Filmed by cinematographer Sam Levy in black and white, like the French New Wave, with an obviously miniscule budget, it's a facile, off-beat, female friendship story that's adorned with excerpts from musical scores by Georges Delerue, who often collaborated with Francois Truffaut, along with vintage David Bowie and other rock/pop tunes.
Quirky, beguiling Gerwig, who worked with Baumbach previously in Ben Stiller's "Greenberg" and became his off-screen girlfriend, also emoted in Woody Allen's "To Rome With Love" and Whit Stillman's "Damsels in Distress." Here, Gerwig's Sacramento-based parents are played by her real-life mother and father. British actress Sumner is the daughter of Sting and Trudy Styler. And seeing Adam Driver from TV's "Girls" as a womanizing artist, reinforces the similarity with Lena Dunham's hit HBO series.
Why the title? Peripatetic Frances's name is Frances Halliday, though only "Ha" fits on the mailbox.
On the Granger Movie Gauge of 1 to 10, "Frances Ha" is an improbable yet engaging 8, particularly endearing to those who can't quite get their lives together.
Back in 1947, Norwegian explorer Thor Hyerdahl decided to cross 4,300 miles of Pacific Ocean on a huge balsa-wood raft called Kon-Tiki, named for the Polynesian sun god. Heyerdahl was determined to prove that, about 1,500 years ago, South Americans crossed the sea and settled in the South Pacific. His book about that perilous expedition has sold more than 50 million copies and has been translated in close to 70 languages. His cinematic chronicle won the Best Documentary Oscar in 1950.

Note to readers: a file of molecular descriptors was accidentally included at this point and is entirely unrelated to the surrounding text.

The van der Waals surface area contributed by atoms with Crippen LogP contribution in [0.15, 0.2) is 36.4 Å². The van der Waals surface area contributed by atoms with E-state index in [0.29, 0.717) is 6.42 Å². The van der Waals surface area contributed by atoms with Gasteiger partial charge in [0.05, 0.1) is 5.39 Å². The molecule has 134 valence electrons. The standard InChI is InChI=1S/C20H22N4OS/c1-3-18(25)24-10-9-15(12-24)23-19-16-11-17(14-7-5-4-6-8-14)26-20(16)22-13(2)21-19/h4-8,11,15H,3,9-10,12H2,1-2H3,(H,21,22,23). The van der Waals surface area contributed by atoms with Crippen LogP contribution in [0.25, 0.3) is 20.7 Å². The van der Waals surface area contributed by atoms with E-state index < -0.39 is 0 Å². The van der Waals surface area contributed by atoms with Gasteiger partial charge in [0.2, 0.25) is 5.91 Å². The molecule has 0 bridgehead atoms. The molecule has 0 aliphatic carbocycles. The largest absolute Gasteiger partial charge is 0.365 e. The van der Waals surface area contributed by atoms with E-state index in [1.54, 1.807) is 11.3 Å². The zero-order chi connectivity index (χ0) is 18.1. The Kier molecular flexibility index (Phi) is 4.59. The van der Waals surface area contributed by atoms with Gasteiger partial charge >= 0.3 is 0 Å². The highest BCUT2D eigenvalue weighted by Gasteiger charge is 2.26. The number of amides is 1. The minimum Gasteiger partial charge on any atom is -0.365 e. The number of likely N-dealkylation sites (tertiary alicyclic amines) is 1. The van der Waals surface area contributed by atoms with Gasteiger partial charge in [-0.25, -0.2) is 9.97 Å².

Norwegian actor Pal Sverre Hagen plays charismatic Heyerdahl, whose blond/blue-eyed physicality is reminiscent of Peter O'Toole in "Lawrence of Arabia." Financed by the Peruvian government, Heyerdahl and his brave crew of five men -- four Norwegians and a Swede -- spent more than 100 days afloat, encountering whales and sharks, along with treacherous storms, as a radio operator did his best to stay in contact -- when the transmitter worked. While he did bring along a movie camera, Heyerdahl had no motor on board and was resolute about building his raft using only the indigenous materials available to the original sailors, insisting that logs be lashed together with rope, not wire, despite the pleadings of one of his crew.
The Norwegian version of this new bio pic was nominated for this year's Best Foreign Language Film, but lost to Michael Haneke's "Amour." Now, an English-language version is playing in local theaters.
Directors Joachim Ronning and Espen Sandberg filmed in both languages simultaneously to appeal to the international market, using a script written by Petter Skavlan. Each scene was shot first in Norwegian, then in English. Many years ago, when Hollywood first introduced sound, multiple language versions were more common than they are today. By the mid-1930s, however, dubbing and subtitles took over. In recent years, the most commercially viable dual-language film was Angelina Jolie's Serbo-Croatian/English "In the Land of Blood in Honey," set in Sarajevo during the Bosian War of the 1990s.
On the Granger Movie Gauge of 1 to 10, "Kon-Tiki" is an adventurous 8. Astonishing!